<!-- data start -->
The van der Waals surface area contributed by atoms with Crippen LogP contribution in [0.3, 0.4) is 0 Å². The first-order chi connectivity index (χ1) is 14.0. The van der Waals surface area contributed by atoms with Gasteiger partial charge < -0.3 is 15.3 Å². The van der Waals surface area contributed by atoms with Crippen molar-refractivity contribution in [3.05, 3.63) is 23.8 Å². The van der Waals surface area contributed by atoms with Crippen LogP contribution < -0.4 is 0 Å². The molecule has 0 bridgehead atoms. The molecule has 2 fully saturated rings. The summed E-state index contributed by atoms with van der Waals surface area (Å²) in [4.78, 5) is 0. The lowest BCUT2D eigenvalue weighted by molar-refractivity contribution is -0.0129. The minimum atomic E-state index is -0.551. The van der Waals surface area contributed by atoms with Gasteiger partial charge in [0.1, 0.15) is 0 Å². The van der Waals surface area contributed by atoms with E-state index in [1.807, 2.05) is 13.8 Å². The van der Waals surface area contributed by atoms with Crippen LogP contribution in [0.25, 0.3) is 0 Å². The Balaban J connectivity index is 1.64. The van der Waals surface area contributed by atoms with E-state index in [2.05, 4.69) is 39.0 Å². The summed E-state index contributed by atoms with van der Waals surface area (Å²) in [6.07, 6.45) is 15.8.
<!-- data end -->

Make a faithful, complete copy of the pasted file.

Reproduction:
The van der Waals surface area contributed by atoms with Crippen LogP contribution in [0.3, 0.4) is 0 Å². The first-order chi connectivity index (χ1) is 14.0. The van der Waals surface area contributed by atoms with Gasteiger partial charge < -0.3 is 15.3 Å². The van der Waals surface area contributed by atoms with Crippen molar-refractivity contribution in [3.05, 3.63) is 23.8 Å². The van der Waals surface area contributed by atoms with Crippen LogP contribution < -0.4 is 0 Å². The molecule has 0 bridgehead atoms. The molecule has 2 fully saturated rings. The summed E-state index contributed by atoms with van der Waals surface area (Å²) in [4.78, 5) is 0. The lowest BCUT2D eigenvalue weighted by molar-refractivity contribution is -0.0129. The minimum atomic E-state index is -0.551. The van der Waals surface area contributed by atoms with Gasteiger partial charge in [0.1, 0.15) is 0 Å². The van der Waals surface area contributed by atoms with E-state index in [1.807, 2.05) is 13.8 Å². The van der Waals surface area contributed by atoms with Crippen LogP contribution in [0.25, 0.3) is 0 Å². The Balaban J connectivity index is 1.64. The van der Waals surface area contributed by atoms with E-state index in [2.05, 4.69) is 39.0 Å². The summed E-state index contributed by atoms with van der Waals surface area (Å²) in [6.07, 6.45) is 15.8.